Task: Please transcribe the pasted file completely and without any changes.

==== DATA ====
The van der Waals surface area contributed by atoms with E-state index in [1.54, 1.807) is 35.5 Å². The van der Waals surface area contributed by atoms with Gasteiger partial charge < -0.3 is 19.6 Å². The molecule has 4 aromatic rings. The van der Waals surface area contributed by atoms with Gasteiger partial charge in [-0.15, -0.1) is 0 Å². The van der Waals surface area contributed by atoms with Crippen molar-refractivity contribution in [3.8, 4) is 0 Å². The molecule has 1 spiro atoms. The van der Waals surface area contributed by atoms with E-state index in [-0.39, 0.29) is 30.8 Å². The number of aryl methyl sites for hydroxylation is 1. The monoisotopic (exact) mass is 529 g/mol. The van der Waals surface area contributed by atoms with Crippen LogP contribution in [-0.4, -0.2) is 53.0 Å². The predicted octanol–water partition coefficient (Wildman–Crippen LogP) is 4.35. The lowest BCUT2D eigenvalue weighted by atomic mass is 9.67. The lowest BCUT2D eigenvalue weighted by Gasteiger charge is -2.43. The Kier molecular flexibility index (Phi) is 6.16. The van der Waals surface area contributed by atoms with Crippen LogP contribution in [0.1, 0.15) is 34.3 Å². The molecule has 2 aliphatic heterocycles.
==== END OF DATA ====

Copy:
The van der Waals surface area contributed by atoms with E-state index in [1.54, 1.807) is 35.5 Å². The van der Waals surface area contributed by atoms with Gasteiger partial charge < -0.3 is 19.6 Å². The molecule has 4 aromatic rings. The van der Waals surface area contributed by atoms with Gasteiger partial charge in [-0.15, -0.1) is 0 Å². The van der Waals surface area contributed by atoms with Crippen molar-refractivity contribution in [3.8, 4) is 0 Å². The molecule has 1 spiro atoms. The van der Waals surface area contributed by atoms with E-state index in [-0.39, 0.29) is 30.8 Å². The number of aryl methyl sites for hydroxylation is 1. The monoisotopic (exact) mass is 529 g/mol. The van der Waals surface area contributed by atoms with Crippen LogP contribution in [-0.4, -0.2) is 53.0 Å². The predicted octanol–water partition coefficient (Wildman–Crippen LogP) is 4.35. The lowest BCUT2D eigenvalue weighted by atomic mass is 9.67. The lowest BCUT2D eigenvalue weighted by Gasteiger charge is -2.43. The Kier molecular flexibility index (Phi) is 6.16. The van der Waals surface area contributed by atoms with Crippen LogP contribution in [0.1, 0.15) is 34.3 Å². The molecule has 2 aliphatic heterocycles.